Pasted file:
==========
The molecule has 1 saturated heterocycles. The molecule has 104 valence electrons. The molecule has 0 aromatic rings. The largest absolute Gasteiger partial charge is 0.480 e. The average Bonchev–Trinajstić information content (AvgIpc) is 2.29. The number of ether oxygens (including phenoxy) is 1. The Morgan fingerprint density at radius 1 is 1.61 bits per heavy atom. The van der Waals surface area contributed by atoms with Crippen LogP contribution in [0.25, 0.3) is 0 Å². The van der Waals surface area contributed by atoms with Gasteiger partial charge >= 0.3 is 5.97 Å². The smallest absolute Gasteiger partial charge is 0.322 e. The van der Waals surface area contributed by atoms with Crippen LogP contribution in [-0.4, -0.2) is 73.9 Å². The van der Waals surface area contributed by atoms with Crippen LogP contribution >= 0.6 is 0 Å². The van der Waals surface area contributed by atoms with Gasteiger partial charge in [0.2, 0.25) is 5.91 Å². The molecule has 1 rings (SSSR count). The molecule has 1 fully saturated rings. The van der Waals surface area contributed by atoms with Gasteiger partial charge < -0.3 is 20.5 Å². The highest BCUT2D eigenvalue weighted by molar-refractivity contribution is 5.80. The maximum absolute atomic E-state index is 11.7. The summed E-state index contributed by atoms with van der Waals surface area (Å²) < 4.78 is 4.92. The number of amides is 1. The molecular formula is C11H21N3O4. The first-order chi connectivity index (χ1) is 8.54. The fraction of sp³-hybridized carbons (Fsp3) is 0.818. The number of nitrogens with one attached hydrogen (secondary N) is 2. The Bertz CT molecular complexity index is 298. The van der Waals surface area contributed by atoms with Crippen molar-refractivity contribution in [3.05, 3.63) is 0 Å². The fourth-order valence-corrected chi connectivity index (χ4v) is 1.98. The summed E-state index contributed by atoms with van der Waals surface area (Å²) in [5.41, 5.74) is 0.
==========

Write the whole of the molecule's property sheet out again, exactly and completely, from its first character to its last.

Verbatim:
The molecule has 1 saturated heterocycles. The molecule has 104 valence electrons. The molecule has 0 aromatic rings. The largest absolute Gasteiger partial charge is 0.480 e. The average Bonchev–Trinajstić information content (AvgIpc) is 2.29. The number of ether oxygens (including phenoxy) is 1. The Morgan fingerprint density at radius 1 is 1.61 bits per heavy atom. The van der Waals surface area contributed by atoms with Crippen LogP contribution in [0.25, 0.3) is 0 Å². The van der Waals surface area contributed by atoms with Gasteiger partial charge >= 0.3 is 5.97 Å². The smallest absolute Gasteiger partial charge is 0.322 e. The van der Waals surface area contributed by atoms with Crippen LogP contribution in [-0.4, -0.2) is 73.9 Å². The van der Waals surface area contributed by atoms with Crippen LogP contribution >= 0.6 is 0 Å². The van der Waals surface area contributed by atoms with Gasteiger partial charge in [0.2, 0.25) is 5.91 Å². The molecule has 1 rings (SSSR count). The molecule has 1 fully saturated rings. The van der Waals surface area contributed by atoms with Gasteiger partial charge < -0.3 is 20.5 Å². The highest BCUT2D eigenvalue weighted by molar-refractivity contribution is 5.80. The maximum absolute atomic E-state index is 11.7. The summed E-state index contributed by atoms with van der Waals surface area (Å²) < 4.78 is 4.92. The number of amides is 1. The molecular formula is C11H21N3O4. The first-order chi connectivity index (χ1) is 8.54. The fraction of sp³-hybridized carbons (Fsp3) is 0.818. The number of nitrogens with one attached hydrogen (secondary N) is 2. The Bertz CT molecular complexity index is 298. The van der Waals surface area contributed by atoms with Crippen molar-refractivity contribution in [3.05, 3.63) is 0 Å². The fourth-order valence-corrected chi connectivity index (χ4v) is 1.98. The summed E-state index contributed by atoms with van der Waals surface area (Å²) in [5.41, 5.74) is 0.